Frodo uses a line-by-line emulation, i.e. the function of the VIC and the processor (6510) are emulated for one raster line of the C64 screen at times. In practice, Frodo runs VIC and 6510 alternately for 63 simulated cycles each (corresponding to one raster line). At first, it emulates the processor for 63 cycles, then switches over to the VIC that paints one pixel row to the screen, then again 63 cycles processor, and so on... If the 1541 processor emulation is turned on, 6510 and 6502 (in the 1541) instructions are executed by Frodo in an interleaved fashion.
Even though this is a heavy simplification of the processes in a real C64, it lets you perfectly emulate many graphical effects possible on the C64, e.g. FLD, DYCP, hyperscreen and many more. But this method has one big disadvantage: Changes made to VIC registers by the processor in the middle of a raster line will only take effect at the start of the next line. E.g. you can't change the border color in the middle of a line, the color change takes place in the next line. Therefore, very sophisticated techniques depending on the exact position of a register change can't be emulated. For instance, it is no problem to open the top and bottom border, but opening the left and right border is impossible (and therefore not implemented in the emulation).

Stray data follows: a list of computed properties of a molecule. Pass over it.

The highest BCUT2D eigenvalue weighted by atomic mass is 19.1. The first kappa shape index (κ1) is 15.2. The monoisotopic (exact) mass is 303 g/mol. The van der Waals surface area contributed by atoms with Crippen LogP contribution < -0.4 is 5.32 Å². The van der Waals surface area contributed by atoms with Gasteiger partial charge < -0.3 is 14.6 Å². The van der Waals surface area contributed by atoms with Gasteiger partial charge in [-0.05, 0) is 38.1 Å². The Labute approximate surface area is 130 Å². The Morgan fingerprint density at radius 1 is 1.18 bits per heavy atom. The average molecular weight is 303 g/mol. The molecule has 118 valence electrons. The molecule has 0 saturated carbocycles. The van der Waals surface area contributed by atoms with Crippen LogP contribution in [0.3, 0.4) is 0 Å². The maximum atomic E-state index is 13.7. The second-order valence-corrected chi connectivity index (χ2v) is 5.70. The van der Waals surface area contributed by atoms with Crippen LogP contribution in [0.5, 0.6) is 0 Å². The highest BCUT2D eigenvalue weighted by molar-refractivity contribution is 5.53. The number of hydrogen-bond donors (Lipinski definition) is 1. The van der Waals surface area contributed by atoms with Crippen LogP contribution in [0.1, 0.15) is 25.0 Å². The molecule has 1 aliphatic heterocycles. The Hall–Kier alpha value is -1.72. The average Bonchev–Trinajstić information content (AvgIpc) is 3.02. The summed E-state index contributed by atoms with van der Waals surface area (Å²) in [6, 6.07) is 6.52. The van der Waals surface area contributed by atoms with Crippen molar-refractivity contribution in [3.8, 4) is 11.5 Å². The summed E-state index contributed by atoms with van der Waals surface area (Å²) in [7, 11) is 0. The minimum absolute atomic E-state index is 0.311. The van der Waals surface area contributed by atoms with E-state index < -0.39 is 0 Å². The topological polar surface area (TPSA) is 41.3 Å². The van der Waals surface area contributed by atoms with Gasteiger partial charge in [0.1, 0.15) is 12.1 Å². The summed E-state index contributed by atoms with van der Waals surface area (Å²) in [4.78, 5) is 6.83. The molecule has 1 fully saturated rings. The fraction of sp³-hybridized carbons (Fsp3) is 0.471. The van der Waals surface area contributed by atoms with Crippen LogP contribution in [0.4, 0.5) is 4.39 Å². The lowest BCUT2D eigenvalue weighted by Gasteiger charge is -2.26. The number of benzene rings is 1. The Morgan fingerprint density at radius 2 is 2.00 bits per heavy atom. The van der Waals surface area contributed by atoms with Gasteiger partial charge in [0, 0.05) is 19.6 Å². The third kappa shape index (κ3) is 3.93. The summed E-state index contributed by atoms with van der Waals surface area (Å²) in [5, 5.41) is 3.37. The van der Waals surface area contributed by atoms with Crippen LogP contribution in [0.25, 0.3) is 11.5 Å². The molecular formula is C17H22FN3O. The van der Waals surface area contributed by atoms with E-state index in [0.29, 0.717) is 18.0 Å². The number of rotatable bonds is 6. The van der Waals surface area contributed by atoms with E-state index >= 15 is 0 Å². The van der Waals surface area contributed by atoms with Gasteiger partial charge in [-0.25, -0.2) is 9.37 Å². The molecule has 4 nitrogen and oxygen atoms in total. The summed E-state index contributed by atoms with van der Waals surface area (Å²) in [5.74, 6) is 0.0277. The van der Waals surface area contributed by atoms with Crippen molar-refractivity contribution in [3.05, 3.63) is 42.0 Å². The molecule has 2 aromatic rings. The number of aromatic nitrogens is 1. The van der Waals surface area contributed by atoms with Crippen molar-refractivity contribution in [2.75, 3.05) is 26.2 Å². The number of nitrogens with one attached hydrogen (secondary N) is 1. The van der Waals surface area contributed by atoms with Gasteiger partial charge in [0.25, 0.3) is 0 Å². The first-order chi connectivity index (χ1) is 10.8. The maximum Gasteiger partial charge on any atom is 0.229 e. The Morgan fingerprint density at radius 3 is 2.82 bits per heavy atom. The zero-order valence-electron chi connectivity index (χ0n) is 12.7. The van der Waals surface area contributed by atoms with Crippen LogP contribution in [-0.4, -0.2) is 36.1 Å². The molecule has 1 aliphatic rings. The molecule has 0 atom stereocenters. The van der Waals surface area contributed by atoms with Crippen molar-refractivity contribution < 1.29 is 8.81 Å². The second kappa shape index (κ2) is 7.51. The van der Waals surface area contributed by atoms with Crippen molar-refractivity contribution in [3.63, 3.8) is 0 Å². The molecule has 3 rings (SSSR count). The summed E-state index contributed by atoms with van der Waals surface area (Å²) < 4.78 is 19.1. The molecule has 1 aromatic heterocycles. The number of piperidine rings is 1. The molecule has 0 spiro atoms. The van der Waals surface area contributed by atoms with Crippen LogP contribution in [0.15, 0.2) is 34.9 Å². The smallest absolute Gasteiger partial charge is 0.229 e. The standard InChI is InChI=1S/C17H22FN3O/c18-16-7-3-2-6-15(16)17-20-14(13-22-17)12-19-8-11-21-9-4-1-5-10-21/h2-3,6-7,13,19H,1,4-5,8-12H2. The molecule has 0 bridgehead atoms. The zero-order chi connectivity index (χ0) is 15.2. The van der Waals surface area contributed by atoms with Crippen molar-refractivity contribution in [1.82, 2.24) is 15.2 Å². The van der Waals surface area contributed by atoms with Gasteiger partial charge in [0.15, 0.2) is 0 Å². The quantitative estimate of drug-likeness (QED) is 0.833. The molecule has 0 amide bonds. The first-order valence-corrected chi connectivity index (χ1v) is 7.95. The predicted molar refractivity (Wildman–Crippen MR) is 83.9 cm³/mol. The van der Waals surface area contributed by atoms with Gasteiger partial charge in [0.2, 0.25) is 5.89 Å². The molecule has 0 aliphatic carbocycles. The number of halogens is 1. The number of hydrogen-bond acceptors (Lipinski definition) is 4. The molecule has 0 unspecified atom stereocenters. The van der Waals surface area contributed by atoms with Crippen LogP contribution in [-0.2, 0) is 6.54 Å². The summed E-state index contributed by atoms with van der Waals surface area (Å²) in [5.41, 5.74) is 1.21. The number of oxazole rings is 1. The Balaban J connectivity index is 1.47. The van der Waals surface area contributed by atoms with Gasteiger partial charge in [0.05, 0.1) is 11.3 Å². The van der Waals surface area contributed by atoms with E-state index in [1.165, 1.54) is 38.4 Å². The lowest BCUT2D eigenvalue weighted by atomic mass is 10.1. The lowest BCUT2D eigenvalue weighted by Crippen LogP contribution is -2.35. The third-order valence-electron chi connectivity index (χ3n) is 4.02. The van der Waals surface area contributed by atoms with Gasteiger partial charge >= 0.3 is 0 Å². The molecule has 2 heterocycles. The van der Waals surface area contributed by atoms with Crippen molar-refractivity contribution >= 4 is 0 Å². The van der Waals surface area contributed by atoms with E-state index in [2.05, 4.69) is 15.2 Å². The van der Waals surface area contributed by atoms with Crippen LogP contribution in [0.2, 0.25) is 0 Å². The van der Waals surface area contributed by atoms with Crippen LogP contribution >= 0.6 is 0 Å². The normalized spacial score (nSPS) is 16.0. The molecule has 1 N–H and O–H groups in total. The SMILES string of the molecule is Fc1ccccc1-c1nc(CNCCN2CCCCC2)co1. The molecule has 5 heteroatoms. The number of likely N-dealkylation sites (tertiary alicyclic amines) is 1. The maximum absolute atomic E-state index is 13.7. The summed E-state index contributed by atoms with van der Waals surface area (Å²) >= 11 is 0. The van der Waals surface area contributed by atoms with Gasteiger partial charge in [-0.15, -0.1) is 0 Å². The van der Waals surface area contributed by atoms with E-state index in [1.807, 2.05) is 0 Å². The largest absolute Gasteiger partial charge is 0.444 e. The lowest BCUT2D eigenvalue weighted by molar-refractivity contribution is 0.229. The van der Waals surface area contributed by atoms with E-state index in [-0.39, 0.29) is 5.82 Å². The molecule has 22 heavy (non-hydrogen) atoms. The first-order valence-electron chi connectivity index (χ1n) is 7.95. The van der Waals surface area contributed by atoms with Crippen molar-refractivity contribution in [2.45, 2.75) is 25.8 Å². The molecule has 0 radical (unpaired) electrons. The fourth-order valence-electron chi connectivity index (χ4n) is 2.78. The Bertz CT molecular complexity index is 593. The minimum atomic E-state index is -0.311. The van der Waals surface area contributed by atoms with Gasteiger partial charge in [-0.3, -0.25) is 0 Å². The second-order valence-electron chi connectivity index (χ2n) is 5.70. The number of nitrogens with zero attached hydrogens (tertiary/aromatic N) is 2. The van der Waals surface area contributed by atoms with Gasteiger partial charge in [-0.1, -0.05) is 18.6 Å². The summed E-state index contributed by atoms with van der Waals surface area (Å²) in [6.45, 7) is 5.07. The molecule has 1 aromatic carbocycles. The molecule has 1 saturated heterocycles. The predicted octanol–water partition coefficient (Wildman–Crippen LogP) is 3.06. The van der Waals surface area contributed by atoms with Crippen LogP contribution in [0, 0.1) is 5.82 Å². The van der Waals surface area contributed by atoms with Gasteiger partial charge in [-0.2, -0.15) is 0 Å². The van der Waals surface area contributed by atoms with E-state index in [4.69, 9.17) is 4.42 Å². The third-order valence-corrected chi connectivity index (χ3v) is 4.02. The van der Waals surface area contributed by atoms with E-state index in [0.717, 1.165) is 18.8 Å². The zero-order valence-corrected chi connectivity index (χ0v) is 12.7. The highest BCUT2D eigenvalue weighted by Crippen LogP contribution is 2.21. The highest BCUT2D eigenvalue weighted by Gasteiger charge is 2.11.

Frodo SC goes one step further by switching between VIC and 6510 in every cycle and precisely emulating the internal functions. Modifications to VIC registers become visible immediately in the next clock phase and therefore it can even emulate effects that depend on the exact position of a register change within a raster line, e.g. special FLI routines, opening the left/right border, linecrunch, DMA delay, multiple repeated sprite lines and executing programs in open address spaces ($de00-$dfff) and in the color RAM. The 6510 emulation is also more precise and does the same memory accesses as the real 6510, even the "unnecessary" ones that come from design weaknesses of the 6510 and are not needed for the function of single opcodes (e.g. in an instruction sequence like INX:INX:INX:INX, the 6510 reads every opcode twice).
A detailed technical description of the VIC-II can be found in an article I wrote (32k gzipped).